The re-elections for the personnel faction of the Faculty of Arts faculty council have changed the make-up of the council. Geramé Wouters now has a seat. She calls it ‘a victory for democracy’.
Wouters, a lecturer in Dutch at the Language Centre, is happy with the new results. ‘My colleagues also responded well’, she said on Monday morning. ‘They’re happy the Language Centre is represented on the faculty council.’
Wouters was one of three people who objected to the results of the official elections in May. It turned out that staff with zero-hour contracts weren’t allowed to vote this year, when they had been during previous elections.
According to the objecting parties, the Central Electoral Committee wasn’t allowed to just change that. Wouters also claimed that if the people who were now excluded had been allowed to vote, she wouldn’t have been missing the three votes she needed to get a seat on the council.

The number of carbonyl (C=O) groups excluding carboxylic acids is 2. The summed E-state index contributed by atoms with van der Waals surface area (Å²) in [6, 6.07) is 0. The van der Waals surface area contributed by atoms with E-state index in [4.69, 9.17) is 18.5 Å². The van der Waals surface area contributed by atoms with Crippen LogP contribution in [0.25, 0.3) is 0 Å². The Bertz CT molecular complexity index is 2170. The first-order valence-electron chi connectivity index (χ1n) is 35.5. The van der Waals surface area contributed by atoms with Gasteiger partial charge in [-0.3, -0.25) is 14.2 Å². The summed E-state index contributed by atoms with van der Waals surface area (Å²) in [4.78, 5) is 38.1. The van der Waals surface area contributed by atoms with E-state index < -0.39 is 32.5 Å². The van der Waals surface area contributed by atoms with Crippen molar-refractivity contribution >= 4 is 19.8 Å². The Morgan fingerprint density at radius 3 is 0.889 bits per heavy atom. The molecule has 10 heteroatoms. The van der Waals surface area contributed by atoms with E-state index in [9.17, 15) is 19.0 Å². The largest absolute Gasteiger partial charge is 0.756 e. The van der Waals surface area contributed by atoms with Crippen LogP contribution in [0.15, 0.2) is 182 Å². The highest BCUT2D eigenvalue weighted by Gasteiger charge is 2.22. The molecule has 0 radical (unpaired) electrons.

An arbitration committee agreed with the objection and advised the board of directors to hold new elections. The board agreed, and so the staff at the arts faculty once again had to vote on who they wanted to see on their faculty council’s personnel faction.
According to the official results, 660 employees voted in the re-elections. That’s eight more than the 652 staff members in May. The turnout was a lot lower than the first time, though: in May, 60.43 percent of all employees voted, while this week, it was 48.18 percent.
In the re-elections, Wouters indeed gained three votes more than she did in May. She ended up in sixth place of the nine elected staff members.
‘I have been at the faculty for thirty years, so I think I can represent the entire arts department and not just the Language Centre’, Wouters says. The new personnel faction will start on October 1. That means the first meeting will be held with the current faction, without Wouters.